• Causal Engines

The Lurking Debt Opportunity in Software - Part 1

The venture capital ecosystem has ingrained equity raises as the ideal way to raise capital for software founders at all stages. While this norm has proven successful, with the foreseeable low-interest rate environment, many growing software companies might start looking for more favorable alternatives.

Using debt to fund growth has started to become a common tool, and it is only a matter of time before it becomes more prevalent. A large factor contributing to this shift are the limitations with raising equity capital. Not only is raising equity dilutive, high valuations often destroy discipline and grit within a firm. Lofty valuations can create a confirmation bias in which companies believe they have a direct path to success and become complacent with their strategy rather than critically think on how to expand more, sell better, improve their product, and ultimately do more with less. Lastly, equity raises have many strings attached in regard to liquidity preferences.

There is more than just the ability to prevent dilution. Debt investors don’t negotiate a valuation of the business nor a seat on the board, leading to a quicker funding process. Raising debt can be a great alternative to a suboptimal valuation in an abrupt equity funding round, and the interest expenses are tax-deductible.

The world is becoming more attuned to the debt opportunity. The tipping point, in our view, comes from utilizing recurring revenue. For a long time banks and other debt investors focused on cash flow. However, what’s been proven over the last decade is that enterprise software spend might be even more stable. When a business struggles it still needs to operate, so, as it looks to cut costs, software spend is one of the last things to go. This might make software an even more durable asset to lend against than cashflow. Transparency into a very predictable recurring revenue stream is great for investors since it parallels a fixed income instrument. Rather than “collateralize” a building or a machine, debt investors can rely on the current revenue streams. Hence, the companies best suited for these debt raises are likely to have strong ARR and low churn.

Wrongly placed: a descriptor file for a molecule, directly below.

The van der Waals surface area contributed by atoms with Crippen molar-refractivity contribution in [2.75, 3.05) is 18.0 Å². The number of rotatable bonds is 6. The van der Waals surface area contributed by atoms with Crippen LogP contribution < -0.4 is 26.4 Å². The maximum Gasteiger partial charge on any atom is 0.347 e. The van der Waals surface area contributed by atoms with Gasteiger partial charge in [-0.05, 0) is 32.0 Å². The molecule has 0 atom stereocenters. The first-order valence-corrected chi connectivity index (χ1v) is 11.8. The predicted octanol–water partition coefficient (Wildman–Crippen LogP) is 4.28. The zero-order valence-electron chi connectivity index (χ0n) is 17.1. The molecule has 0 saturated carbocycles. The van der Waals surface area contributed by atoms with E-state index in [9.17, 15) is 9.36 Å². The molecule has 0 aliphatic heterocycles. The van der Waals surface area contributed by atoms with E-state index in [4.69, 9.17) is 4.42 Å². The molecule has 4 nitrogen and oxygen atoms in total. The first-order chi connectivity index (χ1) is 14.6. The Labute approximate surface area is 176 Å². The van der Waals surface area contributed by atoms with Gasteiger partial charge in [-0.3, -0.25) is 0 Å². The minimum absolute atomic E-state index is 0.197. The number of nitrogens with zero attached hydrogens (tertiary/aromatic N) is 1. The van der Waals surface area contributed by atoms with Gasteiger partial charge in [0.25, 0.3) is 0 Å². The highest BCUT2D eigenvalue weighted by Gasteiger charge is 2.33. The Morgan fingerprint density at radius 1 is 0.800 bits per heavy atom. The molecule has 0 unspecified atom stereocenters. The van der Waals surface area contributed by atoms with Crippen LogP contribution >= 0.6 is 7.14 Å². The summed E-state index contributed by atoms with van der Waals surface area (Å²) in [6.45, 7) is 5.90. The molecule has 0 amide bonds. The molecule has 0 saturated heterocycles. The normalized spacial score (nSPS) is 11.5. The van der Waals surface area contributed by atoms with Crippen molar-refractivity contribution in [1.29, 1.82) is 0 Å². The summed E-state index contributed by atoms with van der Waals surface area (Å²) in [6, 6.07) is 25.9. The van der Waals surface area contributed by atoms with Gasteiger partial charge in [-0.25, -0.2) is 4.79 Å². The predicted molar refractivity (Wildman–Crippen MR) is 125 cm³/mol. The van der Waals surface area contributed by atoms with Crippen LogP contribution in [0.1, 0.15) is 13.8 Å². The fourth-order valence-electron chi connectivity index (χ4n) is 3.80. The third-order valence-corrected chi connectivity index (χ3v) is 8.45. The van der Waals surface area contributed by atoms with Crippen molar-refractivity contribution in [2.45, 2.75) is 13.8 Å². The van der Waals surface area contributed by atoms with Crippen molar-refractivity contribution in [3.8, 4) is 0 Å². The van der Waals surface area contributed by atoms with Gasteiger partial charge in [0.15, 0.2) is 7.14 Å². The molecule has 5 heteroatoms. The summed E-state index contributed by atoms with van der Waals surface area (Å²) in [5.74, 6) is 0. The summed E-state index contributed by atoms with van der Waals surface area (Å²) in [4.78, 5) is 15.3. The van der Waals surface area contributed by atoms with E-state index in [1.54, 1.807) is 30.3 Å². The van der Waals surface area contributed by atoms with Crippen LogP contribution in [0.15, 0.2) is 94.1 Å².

The framework exists for debt. The best debt investors will capture the enormous value from software companies that can lever themselves productively as a supplement to equity raises. This growth credit can powerfully push SaaS firms to exceed their operational objectives in between funding rounds at a low cost. The focus is on ensuring that the company, rather than the investors backing it, has the ability to repay that loan.

Gradually we will reach a point of inflection where debt is no longer ostracized as a bad signal for future equity raises and can instead, in conjunction with equity raises, be optimized for growth. Dilute less and do more. In the next article, we’ll cover the different types of software debt products we are seeing and their implications.

We would like to thank Alex Danco and Firas Raouf for their inspiration.

This article is a collaboration between Archit Bhise and Sebastian Duluc.